Where Have House Prices Risen the Most in the Last 20 Years?

Posted 27 August 2019 by Nick Parkhouse

Where’s the best place to buy a house? New research shows where prices have risen fastest over the last 10 and 20 years...

How well do you remember 1999? Tony Blair was halfway through his first term as Prime Minister, the world was awaiting the potentially chaotic impact of the Millennium Bug, and The Blair Witch Project had become the most profitable film in cinema history.

Now, a leading price comparison site has looked at house prices in 1999 and compared them to the present day to find out where property values have risen the most (and the least) in the last 20 years.

Revealed: Where house prices have seen the biggest increases since 1999

Despite a dip in house values after the financial crisis of 2008 and 2009, house prices have risen considerably over the last two decades. Now, research from Compare the Market has revealed where the property hotspots of the last 20 years have been.

The price comparison experts looked at Land Registry data to find out which local authority areas have experienced the biggest growth over the last 20 years.

Overall, the price comparison experts found that property prices have seen an average increase of 210% since 1999. But where are the hotspots?

In the last 20 years, the biggest rises in house prices have been in Bristol where values have increased by 365%. Back in the last 1990s the average property would have cost £59,746 whereas now you’d have to pay £278,103 for the average home.

The second most profitable property area is in Thanet, centred around the seaside town of Margate, where the average price has risen from £50,367 in 1999 to £233,089 today – an increase of more than £182,000.

In third place comes the city of Manchester where redevelopment has seen the average house price rise from £39,085 in the year that their United football team won the Treble, to £176,839 in the year their City team won a domestic quadruple.

Completing the top five are Southend-on-Sea with 348% growth and Brighton and Hove with 328% growth.

The biggest house price rises since 2009

As well as analysing the biggest house price rises since the end of the last century, the research also looked at which areas have performed best since the global financial crisis a decade ago.

Nestled to the east of Chelmsford, just 40 miles from London, Maldon has seen the highest property price growth in the country since 2009.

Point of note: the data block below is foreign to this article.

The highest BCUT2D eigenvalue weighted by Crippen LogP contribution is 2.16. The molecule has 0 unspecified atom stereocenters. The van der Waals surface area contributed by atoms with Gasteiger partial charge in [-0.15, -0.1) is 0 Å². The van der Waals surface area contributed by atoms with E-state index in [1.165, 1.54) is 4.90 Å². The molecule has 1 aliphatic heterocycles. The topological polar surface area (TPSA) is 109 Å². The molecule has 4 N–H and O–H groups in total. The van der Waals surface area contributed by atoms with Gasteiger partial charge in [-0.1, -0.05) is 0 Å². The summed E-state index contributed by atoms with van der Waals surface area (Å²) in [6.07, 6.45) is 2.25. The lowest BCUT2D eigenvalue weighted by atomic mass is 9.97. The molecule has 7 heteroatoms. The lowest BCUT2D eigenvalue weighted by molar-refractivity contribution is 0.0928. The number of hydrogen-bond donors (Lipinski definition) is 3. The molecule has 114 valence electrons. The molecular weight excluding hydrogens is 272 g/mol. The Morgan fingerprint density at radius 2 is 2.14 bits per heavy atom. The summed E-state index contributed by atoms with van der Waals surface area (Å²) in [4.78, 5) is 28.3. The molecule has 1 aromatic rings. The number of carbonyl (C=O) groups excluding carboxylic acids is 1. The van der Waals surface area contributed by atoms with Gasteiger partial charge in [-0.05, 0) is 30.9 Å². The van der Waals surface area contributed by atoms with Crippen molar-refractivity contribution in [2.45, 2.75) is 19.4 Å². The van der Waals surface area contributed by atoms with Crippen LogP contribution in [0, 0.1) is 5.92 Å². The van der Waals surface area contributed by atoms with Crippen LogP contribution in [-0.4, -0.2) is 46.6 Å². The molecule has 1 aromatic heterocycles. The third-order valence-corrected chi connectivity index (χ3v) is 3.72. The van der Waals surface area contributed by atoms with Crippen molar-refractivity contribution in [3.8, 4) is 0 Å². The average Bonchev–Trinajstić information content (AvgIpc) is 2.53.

Well-known for its connections to the Saltmarsh Coast and for its rich maritime heritage, and home to the iconic Thames Sailing Barges, Maldon Sea Salt, Burnham Week and the Maldon Mud Race, property prices in this area have risen by 327% in the last 20 years, now reaching an average price of £260,286.

In second place comes the Worcestershire authority of Malvern Hills. Covering half of the area of the Malvern Hills Area of Outstanding Natural Beauty, prices in the area have risen an exceptional 146% in the last ten years.

The old university city of Cambridge comes in third. The average price in the city has risen from £229,984 in 2009 to £431,542 today – an increase of almost 88%.

In fourth place nationally was London, but which areas of London have been the best place to buy in the last 20 years?

The biggest property price increases in London since 1999

Perhaps unsurprisingly, some London boroughs have seen exceptional price rises in the last 20 years. The data shows that six boroughs have seen prices rise by more than 400% in the last two decades, meaning that the price of an average home has more than quadrupled in this time.

In terms of price rises, the five best London boroughs are:

  1. Waltham Forest (a 455% rise in the average house price since 1999)
  2. Hackney (445%)
  3. City of London (442%)
  4. Newham (414%)
  5. Lewisham (408%)

The local areas that have seen the slowest house price growth

Nationally, there are always winners and losers when house price growth is compared. The Compare the Market research found that, across the UK, 12 local authority areas had seen a fall in the average house price over the last decade.

The authorities where house prices have fallen since 2009 are:

  • Ards and North Down (-15.6%)
  • Newry, Mourne and Down (-14.43%)
  • Mid & East Antrim (-8.46%)
  • Middlesbrough (-8.07%)
  • County Durham (-4.46%)
  • Armagh City, Banbridge and Craigavon (-4.14%)
  • Derry & Strabane (-2.03%)
  • Antrim and Newtownabbey (-1.69%)
  • Hartlepool (-1.5%)
  • Causeway Coast and Glens (-1.12%)
  • Lisburn and Castlereagh (-0.13%)
  • Redcar and Cleveland (-0.02%)


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